Howard shook his head and smiled.

"That's why he's the Chief and I'm just a lowly assistant," Howard said to Harry.

O'Rourke looked pleased by not looking annoyed. That was his way, Howard knew.

"So it was an honourable pursuit, to play a part here," said Harry. "That rules out some fanatic killing him." Howard and O'Rourke both knew what he meant. "Perhaps there was something else in the man's private life."

Howard found himself still thinking it was someone in this room. It was fear, he realized. A sense of fear. Someone was afraid, maybe even more than one person. Murders happened all the time in fiction, but in real life, it was a big event, both emotionally and physically, to kill someone. Someone in this room had taken an enormous risk to murder this Arab and was now hoping he, or she, could get away with it.

Harry drifted away, back to Gwennie.

O'Rourke turned to Howard.

"I'm going to stay here and question everyone again. You go talk to Mrs. Ahmad. Take one of the constables with you. Find out if there's anyone in his life who might want him dead. Find out if she might be the one who wanted him dead. Whose life was made more convenient by the death of Ahmad . . ." O'Rourke consulted his notebook. "“Rashibi."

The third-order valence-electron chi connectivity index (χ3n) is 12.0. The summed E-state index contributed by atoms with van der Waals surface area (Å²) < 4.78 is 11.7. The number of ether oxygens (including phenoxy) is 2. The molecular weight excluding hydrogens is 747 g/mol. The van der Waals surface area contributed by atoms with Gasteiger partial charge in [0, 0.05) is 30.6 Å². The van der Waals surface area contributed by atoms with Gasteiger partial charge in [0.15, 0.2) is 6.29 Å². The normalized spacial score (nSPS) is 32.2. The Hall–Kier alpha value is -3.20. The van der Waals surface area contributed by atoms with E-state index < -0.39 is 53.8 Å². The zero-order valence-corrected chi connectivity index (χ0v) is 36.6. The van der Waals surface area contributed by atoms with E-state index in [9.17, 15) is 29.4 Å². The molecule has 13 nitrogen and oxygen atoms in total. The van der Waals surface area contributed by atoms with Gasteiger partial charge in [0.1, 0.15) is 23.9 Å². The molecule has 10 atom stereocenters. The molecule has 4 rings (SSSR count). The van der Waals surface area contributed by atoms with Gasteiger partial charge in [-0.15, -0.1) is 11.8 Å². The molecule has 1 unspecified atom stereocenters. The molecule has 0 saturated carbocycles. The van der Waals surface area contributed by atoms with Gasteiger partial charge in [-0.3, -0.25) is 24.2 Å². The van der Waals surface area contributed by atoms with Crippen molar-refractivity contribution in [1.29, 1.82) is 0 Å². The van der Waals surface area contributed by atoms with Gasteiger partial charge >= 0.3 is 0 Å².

Howard nodded.

"Do you know where he lived?"

"Start with the telephone directory and hope that Mr. and Mrs. Ahmad Rashibi were progressive enough to be listed in it," said O'Rourke. "If anyone here knows his street address, I will let you know."

Howard went over to the telephone and directory in the corner of the room. There were many Rashibis in it and two A. Rashibis. He dialed the first number and asked if this was the residence of Mr. Ahmad Rashibi. He was informed that it was not. It was the residence of Abdullah Rashibi. He dialed the second number and a woman answered.

"Mrs. Ahmad Rashibi?"

"Yes," she said. "Who is this?" She sounded scared.

"Hello Mrs. Rashibi," he continued. "This is Detective Sergeant Howard with the Criminal Investigation Department. Is your husband home?"

"No," she said. If possible, she sounded more scared.

"Is Mr. Rashibi a member of the Jerusalem Play Society?"

"Yes," she said. "But he is not here."

"I am afraid I have some very bad news for you," said Howard, glancing over at O'Rourke who was talking to one of the many stagehands. Perhaps this would have been better done in person.

"Oh God," murmured the woman.

"We found your husband's body here at the hall where they put on their plays. I am afraid there was nothing we could do for him."

"He did not come home last night," the woman moaned. "I knew something happened to him."

"Would it be possible for me to come over and talk to you?"